Spying on Whales: The Past, Present, and Future of Earth’s Most Awesome Creatures
As technology evolves and alters our lives, it also changes the way we see the world around us. For Nick Pyenson, a paleontologist and curator of the Smithsonian’s fossil marine mammal collection, technology is permitting discoveries into the little-known world of Earth’s largest creatures.
Moving like fish but breathing as mammals, whales can live for 200 years, grow to 300,000 pounds, and travel half way around the globe in an annual migration that inspires scientists and thrills onlookers. But many facets of these creatures’ lives remain unknown. That’s because they live and thrive beyond the reach of humans. In his new book, Spying on Whales (Viking), Pyenson explores the rich history of these mysterious leviathans, unraveling new discoveries and telling stories of the people who spend their lives trying to understand where whales came from—and where they’re going.
Rooted in Pyenson’s journeys to Antarctica, Chile, Panama, Iceland, and Alaska, the book reveals the surprising evolutionary ancestor of modern day whales—a four-legged, land-dwelling mammal who lived fifty million years ago. But his stories don’t just illuminate the wondrous complexity of these long-feared species, now revered. They show us how our own trajectory from whalers to environment manipulators is altering the future of whales along with our own.
Already gray whales are testing the newly exposed Northwest Passage to access Atlantic waters they haven’t frequented since being extirpated in the 18th century. Could this be the first step towards reclaiming and expanding their range? Nearby, a proliferation of prey draws other whales to the Arctic. While acidic oceans may quickly change this situation, there’s no question that some whales are increasingly feeding in these abundant waters. Positive or negative, Pyenson asserts that climate change is the greatest human impact to affect whales—even greater than industrial whaling, plastic pollution, fishing gear entanglement, acoustic disturbances and collisions caused by marine traffic. What’s uncertain is what these changes mean for the long term.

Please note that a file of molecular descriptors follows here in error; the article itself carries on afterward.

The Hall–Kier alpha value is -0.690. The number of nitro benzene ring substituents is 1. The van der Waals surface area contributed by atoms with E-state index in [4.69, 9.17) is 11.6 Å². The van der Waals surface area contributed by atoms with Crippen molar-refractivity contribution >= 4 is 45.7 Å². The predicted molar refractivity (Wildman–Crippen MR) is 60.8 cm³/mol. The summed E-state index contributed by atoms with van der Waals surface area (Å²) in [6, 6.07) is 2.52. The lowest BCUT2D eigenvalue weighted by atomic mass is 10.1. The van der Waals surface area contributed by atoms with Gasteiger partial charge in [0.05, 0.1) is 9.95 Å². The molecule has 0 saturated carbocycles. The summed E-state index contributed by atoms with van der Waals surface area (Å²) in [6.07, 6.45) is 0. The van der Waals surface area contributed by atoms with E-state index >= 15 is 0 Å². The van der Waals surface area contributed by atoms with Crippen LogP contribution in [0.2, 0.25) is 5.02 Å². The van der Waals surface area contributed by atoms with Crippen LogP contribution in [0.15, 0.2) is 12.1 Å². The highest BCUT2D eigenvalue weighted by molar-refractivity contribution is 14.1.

Racing against time, Pyenson and his fellow scientists use technology to uncover clues that may lead them to answers: laser scanners examine and preserve a singular whalebone graveyard in the Atacama desert; temporary radio tags help chart the nature and depth of whale travel in the Antarctic. Spanning the ancient past to an uncertain future, Spying on Whales brings us closer to the Earth’s largest creatures and along the way, ourselves.
Rising: Dispatches from the New American Shore
In the intense discussions about climate change, one important voice is often missing from the debate: that of the people affected by the planet’s rising sea levels and eroding shores.
Part travel guide, part meditation, Elizabeth Rush’s Rising (Milkweed Editions) shares the stories of some of those voices, along with strategies they’re employing to survive as our melting sea ice irrevocably alters the American shoreline. Many have lost homes and the people they love. Others grieve a way of life that is already disappearing. From New York and Louisiana, to Rhode Island, Florida, California, and Maine, the water is coming, and those who haven’t already retreated are feeling its effects.